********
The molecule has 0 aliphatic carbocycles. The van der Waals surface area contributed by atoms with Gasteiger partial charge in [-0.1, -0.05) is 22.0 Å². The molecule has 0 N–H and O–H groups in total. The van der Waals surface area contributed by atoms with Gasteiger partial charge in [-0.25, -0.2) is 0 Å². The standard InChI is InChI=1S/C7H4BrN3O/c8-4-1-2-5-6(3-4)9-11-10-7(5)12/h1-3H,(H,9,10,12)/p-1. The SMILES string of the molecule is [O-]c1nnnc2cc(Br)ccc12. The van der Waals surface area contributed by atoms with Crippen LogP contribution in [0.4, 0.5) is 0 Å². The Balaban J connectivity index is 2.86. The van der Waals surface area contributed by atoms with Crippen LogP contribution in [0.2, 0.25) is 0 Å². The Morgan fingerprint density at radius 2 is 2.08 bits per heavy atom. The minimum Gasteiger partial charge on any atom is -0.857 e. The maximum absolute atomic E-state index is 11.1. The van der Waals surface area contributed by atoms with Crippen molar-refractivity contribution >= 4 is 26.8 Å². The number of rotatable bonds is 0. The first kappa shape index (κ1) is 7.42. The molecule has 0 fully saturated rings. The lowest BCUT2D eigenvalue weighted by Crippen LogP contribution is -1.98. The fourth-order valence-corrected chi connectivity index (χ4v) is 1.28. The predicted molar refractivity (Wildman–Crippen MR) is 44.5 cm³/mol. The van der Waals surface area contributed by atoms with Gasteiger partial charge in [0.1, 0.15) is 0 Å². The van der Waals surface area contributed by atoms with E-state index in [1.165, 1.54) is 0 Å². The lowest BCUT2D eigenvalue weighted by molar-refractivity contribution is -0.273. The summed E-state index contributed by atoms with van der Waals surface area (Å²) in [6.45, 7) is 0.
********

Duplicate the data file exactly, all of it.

The molecule has 0 aliphatic carbocycles. The van der Waals surface area contributed by atoms with Gasteiger partial charge in [-0.1, -0.05) is 22.0 Å². The molecule has 0 N–H and O–H groups in total. The van der Waals surface area contributed by atoms with Gasteiger partial charge in [-0.25, -0.2) is 0 Å². The standard InChI is InChI=1S/C7H4BrN3O/c8-4-1-2-5-6(3-4)9-11-10-7(5)12/h1-3H,(H,9,10,12)/p-1. The SMILES string of the molecule is [O-]c1nnnc2cc(Br)ccc12. The van der Waals surface area contributed by atoms with Crippen LogP contribution in [0.4, 0.5) is 0 Å². The Balaban J connectivity index is 2.86. The van der Waals surface area contributed by atoms with Crippen LogP contribution in [0.2, 0.25) is 0 Å². The Morgan fingerprint density at radius 2 is 2.08 bits per heavy atom. The minimum Gasteiger partial charge on any atom is -0.857 e. The maximum absolute atomic E-state index is 11.1. The van der Waals surface area contributed by atoms with Crippen molar-refractivity contribution >= 4 is 26.8 Å². The number of rotatable bonds is 0. The first kappa shape index (κ1) is 7.42. The molecule has 0 fully saturated rings. The lowest BCUT2D eigenvalue weighted by Crippen LogP contribution is -1.98. The fourth-order valence-corrected chi connectivity index (χ4v) is 1.28. The predicted molar refractivity (Wildman–Crippen MR) is 44.5 cm³/mol. The van der Waals surface area contributed by atoms with Gasteiger partial charge in [0.1, 0.15) is 0 Å². The van der Waals surface area contributed by atoms with E-state index in [1.165, 1.54) is 0 Å². The lowest BCUT2D eigenvalue weighted by molar-refractivity contribution is -0.273. The summed E-state index contributed by atoms with van der Waals surface area (Å²) in [6.45, 7) is 0.